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Hannah Cranna: The Story of the Connecticut Witch

Hannah Crannah
© Joseph Haveran
Hannah Crannah (Hannah Cranna, or even Hanna Crannah) didn’t earn much of a reputation as a witch while her husband Captain Joseph Hovey was alive. Her real name was Hannah Hovey, and Cranna was just a nickname. She supposedly lived on the summit of Cragley Hill.

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Soon after her husbands death, the rumors began circulating about her being a witch. It began when her husband, Capt. Hovey had gone out for a walk and never returned. Supposedly be became disorientated and ended up tumbling off a cliff.

When a few townspeople found the body, several of them mumbled that Hannah Cranna, must have placed him under some sort of spell.

A more courageous element in the community sought to bring her to trial for practicing witchery and the occult. She was supposedly arraigned but continued to live out her days, still held in awe by the populace.

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Her house was supposed to be guarded by a legion of snaked of all kinds and sizes. Stories of Hannah began to circulate amongst the people of Monroe that she had supernatural powers. She began to build a heavy reputation for cursing her neighbors who failed to keep her well supplied fo free food and firewood.

One story goes that she was walking past a farmhouse where some freshly baked pies sat cooling, and she went up to the door and asked the farmer’s wife for one of the pies.

The woman recognized Hannah, and gave her a small pie and offered it to her, “No way,” Hannah said, “I want that one,” pointing to the largest pie. She said that she could not have that pie because it was her husbands favorite.

Mary Stockum

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Hannah Cranna turned on her feels and stomped out the door, fire in her eye and a curse o her lips. Let us hope the farmer enjoyed his pie, because his good wife, somehow, was never abler to bake another one.

Another one of her curses came from her forbidden trout brook. A man was fishing in it trying to catch “brookies.” Hannah saw him fishing on her section of the brook, and when she caught him in the act she laid upon him a curse. Later, they sya, he had to find another hobby, for that angler never caught another fish.

She decided to flaunt her new found gift, to the point where people started to seek out her for favors. She would refuse to cast spells, unless the individual had complete faith in her and her powers.

A farmer came to her for her help during this season of horrible drought, in attempt to save his dying crops. The farmer so desperate laid his soul at her feet in exchange for her intercession to the rain god. “You got it, before daybreak.” Promptly at midnight, the first rain in weeks began to fall.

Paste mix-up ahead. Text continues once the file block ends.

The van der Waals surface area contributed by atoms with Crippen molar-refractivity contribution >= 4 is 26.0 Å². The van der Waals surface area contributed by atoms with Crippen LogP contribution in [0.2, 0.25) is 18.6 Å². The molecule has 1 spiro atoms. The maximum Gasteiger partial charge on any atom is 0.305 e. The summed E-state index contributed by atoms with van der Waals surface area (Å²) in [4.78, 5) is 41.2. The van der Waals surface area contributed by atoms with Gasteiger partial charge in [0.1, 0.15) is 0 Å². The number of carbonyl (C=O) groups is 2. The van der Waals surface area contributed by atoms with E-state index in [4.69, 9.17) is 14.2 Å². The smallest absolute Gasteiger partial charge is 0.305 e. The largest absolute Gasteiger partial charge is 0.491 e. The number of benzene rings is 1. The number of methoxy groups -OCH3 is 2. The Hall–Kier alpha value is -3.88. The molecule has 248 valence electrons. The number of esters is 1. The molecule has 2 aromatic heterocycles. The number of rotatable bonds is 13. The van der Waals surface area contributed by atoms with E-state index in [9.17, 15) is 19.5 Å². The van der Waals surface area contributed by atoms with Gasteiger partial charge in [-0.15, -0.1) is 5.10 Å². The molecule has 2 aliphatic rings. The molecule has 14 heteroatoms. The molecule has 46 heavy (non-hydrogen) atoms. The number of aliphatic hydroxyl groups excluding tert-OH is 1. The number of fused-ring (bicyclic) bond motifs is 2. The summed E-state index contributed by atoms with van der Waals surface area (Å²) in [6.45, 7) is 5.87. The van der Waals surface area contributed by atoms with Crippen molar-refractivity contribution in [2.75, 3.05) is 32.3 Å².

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Hannah also had a strange obsession about her huge pet Shanghai rooster named “Old Boreas.” Neighbors claimed that he crowed exactly at midnight, to the point that they could set their watches to it. After her rooster died, she didn’t die much later.

She buried him by starlight in the exact center of her garden, holding a strange funeral service. Hannah informed one of her neighbors that January that she soon was going to die and she gave the man explicit instructions about her own burial.

She said, “The coffin must be carried by hand to the graveyard,” she insisted, “and I must not be buried before sundown.” She was found dead the next day.

The neighbors were inclined to carry out her instructions, but a heavy snow storm had begun the day she died, and by the time it ended the snow was to deep to permit a hand-carrying funeral.

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The people decided to strap her onto a sturdy house drawn sled. As the sled pulled away from the house towards the cemetery, the straps somehow became loose, and the casket fell off the rear of the sled.

They then secured her on the sled again with heavy chains, and a few brave men sat on top of her coffin. The sled had barely began to move when her coffin began to shudder and shake so violently the men were thrown off.

At this time the people decided to carry out her instructions, and carried in by foot despite impassible snow. By the time they came to the cemetery, the sun had gone down. They buried her, but as they left they reached Hannah’s home and it was in flames. It burned out of control until nothing was left but a smoking cellar hole.

Her gravestone in Stepney Cemetery reads: HANNAH CRANNA, 1783-1859-60 WIFE OF CAPTAIN JOSEPH HOVEY. The strange thing is that supposedly every year a woman is seen standing in the road.

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When this spirit is seen, it looks like a real woman, so the car swerves to avoid it and crashes destroying a single stone in the cemetery. It is always Hannah’s grave. So the town almost has to replace it yearly. She is still demanding after death…

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Jake Carter

Jake Carter is a researcher and a prolific writer who has been fascinated by science and the unexplained since childhood. He is always eager to share his findings and insights with the readers of, a website he created in 2013.